Nothing seems to change these days. Aaj Tak’s Halla Bol programme is still asking, “Imran ka sardar, desh ka gaddar?” The Brexit drama continues, with UK prime minister Teresa May making a presentation for a “shared close relationship” in the future, European Union chief Jean-Claude Juncker describing it as “interesting” (a sharply double-edged word) and European Union leaders hoping pointlessly for a second referendum in Britain. And Donald Trump continues to entertain in his strangely malevolent way.
This week, MSNBC caught him handing out styrofoam-packed meals to hurricane victims at Cherry Point, North Carolina. They cranked up the volume so that you could hear the president tell a victim in a car, “Have a good time.” As if he were going to a party rather than fleeing the scene, which was especially endangered by a tidal river. Elsewhere, a New York Times staffer found Trump inspecting a yacht that had washed up in a man’s backyard. “Is this your boat?” he asked. “No,” the man answered. “At least you got a nice boat out of the deal,” POTUS apparently said. It was no less bizarre than the videos of reporters that have been reported, bracing against apparently severe winds while locals stroll past nonchalantly. Or the joke videos made by people sprinkling water on a fake reporter and flinging furniture across the frame to suggest violently bad weather.
On the disaster beat, Kolkata continues to make dramatic news. Following the spectacular collapse of the Majherhat Bridge, the fire in Bagri Market, in the city’s wholesale district of Burra Bazar, burned for days before it could be contained. Goods worth Rs 200 crore were destroyed, and the loss of business would be several times that figure. The state government is belatedly resolving to firm up fire safety laws, which are actually quite firm. But corruption and political patronage have made enforcement difficult, and almost all the city’s major markets are rabbit warrens teeming with unlicensed traders and vendors. News 18 revealed that in Bagri Market, bathrooms and staircase landings had been sublet for storage. This would not be news to the people of Kolkata, and the local TV media told far more interesting stories.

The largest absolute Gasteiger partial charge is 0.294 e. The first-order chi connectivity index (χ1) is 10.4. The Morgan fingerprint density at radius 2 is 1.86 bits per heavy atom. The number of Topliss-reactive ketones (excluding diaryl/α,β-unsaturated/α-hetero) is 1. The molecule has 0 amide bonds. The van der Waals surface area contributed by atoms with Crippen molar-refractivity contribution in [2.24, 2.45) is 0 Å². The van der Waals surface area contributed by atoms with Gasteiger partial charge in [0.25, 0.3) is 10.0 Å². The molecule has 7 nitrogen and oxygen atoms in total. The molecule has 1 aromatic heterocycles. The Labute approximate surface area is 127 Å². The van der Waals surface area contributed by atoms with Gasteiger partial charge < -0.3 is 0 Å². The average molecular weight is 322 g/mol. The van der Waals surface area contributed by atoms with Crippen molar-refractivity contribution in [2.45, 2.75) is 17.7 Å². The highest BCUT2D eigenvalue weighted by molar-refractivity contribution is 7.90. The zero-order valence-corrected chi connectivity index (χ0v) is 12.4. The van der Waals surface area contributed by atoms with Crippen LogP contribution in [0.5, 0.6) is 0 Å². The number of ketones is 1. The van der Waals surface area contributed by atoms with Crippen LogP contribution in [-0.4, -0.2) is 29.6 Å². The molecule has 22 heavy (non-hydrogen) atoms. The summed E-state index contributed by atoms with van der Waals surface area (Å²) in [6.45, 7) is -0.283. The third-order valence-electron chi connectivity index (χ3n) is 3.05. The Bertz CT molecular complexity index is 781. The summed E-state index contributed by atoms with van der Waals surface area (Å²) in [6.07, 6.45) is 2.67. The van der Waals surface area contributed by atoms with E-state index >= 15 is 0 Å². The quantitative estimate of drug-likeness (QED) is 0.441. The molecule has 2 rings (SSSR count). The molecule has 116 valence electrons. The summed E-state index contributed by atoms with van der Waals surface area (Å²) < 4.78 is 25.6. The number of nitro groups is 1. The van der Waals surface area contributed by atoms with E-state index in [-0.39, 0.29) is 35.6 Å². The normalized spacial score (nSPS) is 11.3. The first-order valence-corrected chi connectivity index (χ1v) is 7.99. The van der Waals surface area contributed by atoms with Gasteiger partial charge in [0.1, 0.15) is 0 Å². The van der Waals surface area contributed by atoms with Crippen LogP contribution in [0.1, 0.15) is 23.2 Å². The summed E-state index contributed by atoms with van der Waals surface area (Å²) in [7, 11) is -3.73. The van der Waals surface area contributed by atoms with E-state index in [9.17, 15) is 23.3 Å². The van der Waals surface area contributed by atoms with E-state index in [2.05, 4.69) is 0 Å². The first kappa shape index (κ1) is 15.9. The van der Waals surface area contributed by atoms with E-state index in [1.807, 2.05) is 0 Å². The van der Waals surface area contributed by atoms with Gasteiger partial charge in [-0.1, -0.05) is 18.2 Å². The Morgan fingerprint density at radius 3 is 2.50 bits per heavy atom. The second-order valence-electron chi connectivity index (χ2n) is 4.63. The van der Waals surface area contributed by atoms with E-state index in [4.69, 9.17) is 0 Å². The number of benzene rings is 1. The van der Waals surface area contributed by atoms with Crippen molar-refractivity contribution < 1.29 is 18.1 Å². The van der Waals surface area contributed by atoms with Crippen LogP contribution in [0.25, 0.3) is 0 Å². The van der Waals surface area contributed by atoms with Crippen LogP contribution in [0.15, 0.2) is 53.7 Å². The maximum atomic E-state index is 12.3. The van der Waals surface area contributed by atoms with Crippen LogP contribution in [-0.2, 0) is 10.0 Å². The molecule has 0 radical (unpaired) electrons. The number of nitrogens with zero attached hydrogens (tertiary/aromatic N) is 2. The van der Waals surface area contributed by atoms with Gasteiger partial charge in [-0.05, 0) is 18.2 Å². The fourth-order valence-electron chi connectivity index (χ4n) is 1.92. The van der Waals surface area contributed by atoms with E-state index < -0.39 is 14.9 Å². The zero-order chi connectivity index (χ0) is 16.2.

Bengali channels overflowed with compassion for the traders who had flouted fire safety norms. This would cause surprise elsewhere, but is normal for Kolkata, where the rights of marginal sellers trying to make an honest living has always been championed. But in addition, more than one channel had firefighters speaking of arson. And local sentiment darkly ascribed a political motive to the fire. Naturally. Elections are around the corner.
Be sar pair ki baatein, as the Hindi saying goes, is the stuff of news TV — stuff without a head or feet. But two Union ministers literally pushed the envelope this week, in ways that even TV reporters can’t cook up. Rare is the occasion when a defence minister appears to admit to the mutilation of soldiers by her own side (unlike Jaswant Singh, who pressed similar charges against the enemy when he was defence minister). Nirmala Sitharaman unfortunately responded to Rajat Sharma’s charge on Aap ki Adalat that her party was not keeping the election promise of cutting off ten heads for every two heads the Pakistanis took. It was a bizarre promise, to be quietly forgotten. But Sitharaman responded to the effect that heads were being cut off, but not displayed. Like they used to be on the ramparts of Tughlaqabad fort, perhaps, in the dim and distant past. That’s out of style.
Meanwhile, minister of state for heavy industries Babul Supriyo laughingly promised to break the leg of a man in the audience at a function to distribute mobility aids to differently-abled people. This was in his constituency of Asansol, and ANI caught him threatening to break the man’s leg and hand him a crutch. Times Now outraged about the matter, and Supriyo tweeted at them, “This was meant to be an absolute joke.” It absolutely backfired, because he swiftly deleted the tweet.
And finally, RSS sarsanghchalak Mohan Bhagwat’s outreach programme at Vigyan Bhavan, which coincided with the prime minister’s birthday, cannot possibly be ignored. Breathless hours have been spent in TV studios discussing the matter, which appears to have distanced the RSS from its core texts and turned it warm and companionable. Countless more hours of TV time will transpire before its import is fully understood. All the way to the general election next year.
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